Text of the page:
FBI and US Attorney announce Alaska's role in Alaska Native violence crisis

US Attorney Bryan Schroder speaks in 2019.
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ANCHORAGE (KTUU) - Five days after US Attorney General William Barr announced the creation of a special task force to address the crisis of missing and murdered indigenous people, two Alaska agencies have announced what the state’s role in implementing the program will be.

US Attorney for Alaska Bryan Schroder and FBI Special Agent in Charge Jeffery Peterson outlined three primary pieces of the initiative that officials hope will allow them to respond more effectively to the high numbers of Alaska Natives that go missing or are murdered each year.

The first part of the strategy involves hiring a coordinator for Missing and Murdered Indigenous People within the U.S. Attorney’s Office in Alaska. The coordinator will be charged with developing standardized ways to respond to reports of missing and murdered Indigenous people between local, state, tribal and federal authorities.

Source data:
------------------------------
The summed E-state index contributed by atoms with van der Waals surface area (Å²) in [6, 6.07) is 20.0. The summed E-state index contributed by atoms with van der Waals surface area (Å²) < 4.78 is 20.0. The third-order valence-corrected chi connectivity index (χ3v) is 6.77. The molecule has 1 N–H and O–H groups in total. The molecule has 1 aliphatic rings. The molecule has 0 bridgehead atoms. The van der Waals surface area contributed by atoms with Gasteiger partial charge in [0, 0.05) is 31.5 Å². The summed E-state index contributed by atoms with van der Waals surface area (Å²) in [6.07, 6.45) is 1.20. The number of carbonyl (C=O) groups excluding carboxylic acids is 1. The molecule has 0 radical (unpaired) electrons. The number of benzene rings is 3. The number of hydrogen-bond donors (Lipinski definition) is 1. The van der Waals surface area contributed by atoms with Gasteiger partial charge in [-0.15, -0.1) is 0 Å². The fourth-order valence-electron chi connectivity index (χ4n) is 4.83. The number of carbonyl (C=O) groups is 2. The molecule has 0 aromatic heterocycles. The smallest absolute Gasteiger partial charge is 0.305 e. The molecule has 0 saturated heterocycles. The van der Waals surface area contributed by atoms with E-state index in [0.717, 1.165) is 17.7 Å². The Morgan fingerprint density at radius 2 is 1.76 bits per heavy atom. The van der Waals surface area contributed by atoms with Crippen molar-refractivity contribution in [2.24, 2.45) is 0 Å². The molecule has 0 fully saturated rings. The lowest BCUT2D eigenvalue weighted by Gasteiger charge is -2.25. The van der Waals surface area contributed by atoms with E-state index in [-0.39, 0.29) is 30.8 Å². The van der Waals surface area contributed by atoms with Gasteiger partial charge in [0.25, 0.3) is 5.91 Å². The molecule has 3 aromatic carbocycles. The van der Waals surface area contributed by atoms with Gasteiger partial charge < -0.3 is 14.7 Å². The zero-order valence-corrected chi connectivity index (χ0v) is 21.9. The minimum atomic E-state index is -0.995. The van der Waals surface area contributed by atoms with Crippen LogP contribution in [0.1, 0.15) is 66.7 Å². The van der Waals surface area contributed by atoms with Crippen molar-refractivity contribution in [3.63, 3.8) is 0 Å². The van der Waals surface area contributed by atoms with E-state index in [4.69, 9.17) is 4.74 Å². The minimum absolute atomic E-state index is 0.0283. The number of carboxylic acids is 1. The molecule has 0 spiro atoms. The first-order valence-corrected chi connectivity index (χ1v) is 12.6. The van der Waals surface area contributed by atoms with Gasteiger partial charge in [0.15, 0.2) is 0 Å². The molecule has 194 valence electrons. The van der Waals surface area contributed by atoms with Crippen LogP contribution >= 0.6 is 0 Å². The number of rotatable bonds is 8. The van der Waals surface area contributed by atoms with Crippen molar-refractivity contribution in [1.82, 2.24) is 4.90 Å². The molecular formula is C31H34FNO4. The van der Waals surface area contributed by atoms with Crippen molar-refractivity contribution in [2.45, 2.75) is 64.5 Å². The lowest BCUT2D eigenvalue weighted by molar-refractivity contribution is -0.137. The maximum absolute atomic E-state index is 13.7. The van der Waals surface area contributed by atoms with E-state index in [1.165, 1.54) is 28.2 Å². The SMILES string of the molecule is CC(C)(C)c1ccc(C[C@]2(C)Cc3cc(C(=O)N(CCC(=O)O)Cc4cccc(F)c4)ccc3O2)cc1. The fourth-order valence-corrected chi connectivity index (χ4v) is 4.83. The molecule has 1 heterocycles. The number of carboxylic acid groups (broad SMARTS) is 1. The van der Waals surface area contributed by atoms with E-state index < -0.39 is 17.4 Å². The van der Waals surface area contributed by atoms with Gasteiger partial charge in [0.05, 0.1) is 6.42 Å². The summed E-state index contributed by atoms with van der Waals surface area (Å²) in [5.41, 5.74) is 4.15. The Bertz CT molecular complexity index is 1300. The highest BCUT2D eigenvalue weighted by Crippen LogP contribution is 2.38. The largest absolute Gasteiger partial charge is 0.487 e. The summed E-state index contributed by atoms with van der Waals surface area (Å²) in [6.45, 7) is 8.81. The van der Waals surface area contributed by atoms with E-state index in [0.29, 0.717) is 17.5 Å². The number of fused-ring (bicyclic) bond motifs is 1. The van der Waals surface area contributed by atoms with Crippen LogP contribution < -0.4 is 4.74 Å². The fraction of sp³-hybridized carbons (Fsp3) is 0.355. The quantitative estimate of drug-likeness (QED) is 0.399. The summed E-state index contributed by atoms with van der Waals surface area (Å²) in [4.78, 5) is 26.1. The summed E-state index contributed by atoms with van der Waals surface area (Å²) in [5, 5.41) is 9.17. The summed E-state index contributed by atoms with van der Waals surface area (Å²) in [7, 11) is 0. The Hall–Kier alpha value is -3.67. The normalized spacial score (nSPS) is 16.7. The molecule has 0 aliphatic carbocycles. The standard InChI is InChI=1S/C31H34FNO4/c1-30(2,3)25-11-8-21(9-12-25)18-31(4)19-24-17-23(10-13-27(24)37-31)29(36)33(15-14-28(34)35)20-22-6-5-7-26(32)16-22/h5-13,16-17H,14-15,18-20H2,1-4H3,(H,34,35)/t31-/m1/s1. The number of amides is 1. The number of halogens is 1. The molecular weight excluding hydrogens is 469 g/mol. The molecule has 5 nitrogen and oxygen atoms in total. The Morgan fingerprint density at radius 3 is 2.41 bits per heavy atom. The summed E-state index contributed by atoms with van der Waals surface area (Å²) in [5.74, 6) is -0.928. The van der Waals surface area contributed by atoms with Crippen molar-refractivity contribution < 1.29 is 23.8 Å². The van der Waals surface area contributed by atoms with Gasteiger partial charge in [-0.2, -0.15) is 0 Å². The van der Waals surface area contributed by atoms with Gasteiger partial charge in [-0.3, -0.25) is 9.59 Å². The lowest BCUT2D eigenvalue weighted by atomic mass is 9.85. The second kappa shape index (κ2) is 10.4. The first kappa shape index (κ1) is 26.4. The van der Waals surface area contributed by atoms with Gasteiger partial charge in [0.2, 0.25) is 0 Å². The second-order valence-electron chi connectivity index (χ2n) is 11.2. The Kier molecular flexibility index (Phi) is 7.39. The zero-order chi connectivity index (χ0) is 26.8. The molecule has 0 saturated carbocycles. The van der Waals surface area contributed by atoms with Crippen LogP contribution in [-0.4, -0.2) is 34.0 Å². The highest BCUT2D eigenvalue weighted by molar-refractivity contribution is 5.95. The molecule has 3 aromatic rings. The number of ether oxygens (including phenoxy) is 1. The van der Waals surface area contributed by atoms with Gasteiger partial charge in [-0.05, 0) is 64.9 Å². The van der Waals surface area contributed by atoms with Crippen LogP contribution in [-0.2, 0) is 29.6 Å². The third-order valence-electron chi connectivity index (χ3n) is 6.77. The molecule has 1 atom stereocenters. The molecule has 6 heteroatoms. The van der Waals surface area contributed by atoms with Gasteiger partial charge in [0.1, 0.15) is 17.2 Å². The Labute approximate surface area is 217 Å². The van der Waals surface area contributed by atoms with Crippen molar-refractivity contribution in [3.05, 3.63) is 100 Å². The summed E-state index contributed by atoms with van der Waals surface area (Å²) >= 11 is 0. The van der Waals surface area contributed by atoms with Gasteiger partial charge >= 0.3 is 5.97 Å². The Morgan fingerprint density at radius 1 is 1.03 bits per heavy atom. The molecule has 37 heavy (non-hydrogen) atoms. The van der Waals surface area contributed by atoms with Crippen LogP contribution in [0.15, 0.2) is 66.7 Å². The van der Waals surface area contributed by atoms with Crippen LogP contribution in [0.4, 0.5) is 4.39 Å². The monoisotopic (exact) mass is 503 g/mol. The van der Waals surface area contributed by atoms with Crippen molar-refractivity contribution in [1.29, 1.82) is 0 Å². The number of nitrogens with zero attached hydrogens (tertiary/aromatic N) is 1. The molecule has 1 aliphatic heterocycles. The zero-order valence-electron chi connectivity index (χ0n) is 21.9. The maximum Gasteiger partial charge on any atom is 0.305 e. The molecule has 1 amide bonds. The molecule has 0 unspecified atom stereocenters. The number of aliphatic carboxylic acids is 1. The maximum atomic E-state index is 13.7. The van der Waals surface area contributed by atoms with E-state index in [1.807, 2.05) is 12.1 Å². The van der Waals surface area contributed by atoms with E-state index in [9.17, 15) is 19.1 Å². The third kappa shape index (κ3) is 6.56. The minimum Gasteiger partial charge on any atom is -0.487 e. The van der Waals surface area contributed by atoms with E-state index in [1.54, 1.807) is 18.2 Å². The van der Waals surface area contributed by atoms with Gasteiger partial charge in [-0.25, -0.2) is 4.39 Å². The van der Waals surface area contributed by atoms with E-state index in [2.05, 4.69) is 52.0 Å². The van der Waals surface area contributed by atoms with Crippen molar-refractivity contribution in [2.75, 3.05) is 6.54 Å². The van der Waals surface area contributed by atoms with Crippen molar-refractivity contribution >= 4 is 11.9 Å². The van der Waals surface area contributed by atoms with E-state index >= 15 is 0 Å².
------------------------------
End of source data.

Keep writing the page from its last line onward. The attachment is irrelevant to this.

Secondly, the FBI will create Rapid Deployment Teams to respond to cases in rural areas that don’t have sufficient law enforcement.

According to ta release from the US Attorney’s Office, a prototype for the program came from the FBI’s response to the abduction of Ashley Johnson-Barr, a 10-year-old girl who went missing and whose body was eventually found with signs of strangulation and sexual abuse in Kotzebue. In response, the Anchorage FBI organized the “first of its kind ‘state based’ Child Abduction Rapid Deployment (CARD) Team).”

Finally, the FBI and US Attorney in Alaska will use data analysis to identify opportunities to improve response to missing persons and share that information with other law enforcement agencies.

According to the release, the FBI and the Alaska State Troopers started analyzing all the data involving missing Alaska Natives in July of this year and hope to have publicly-releasable data in the coming months.

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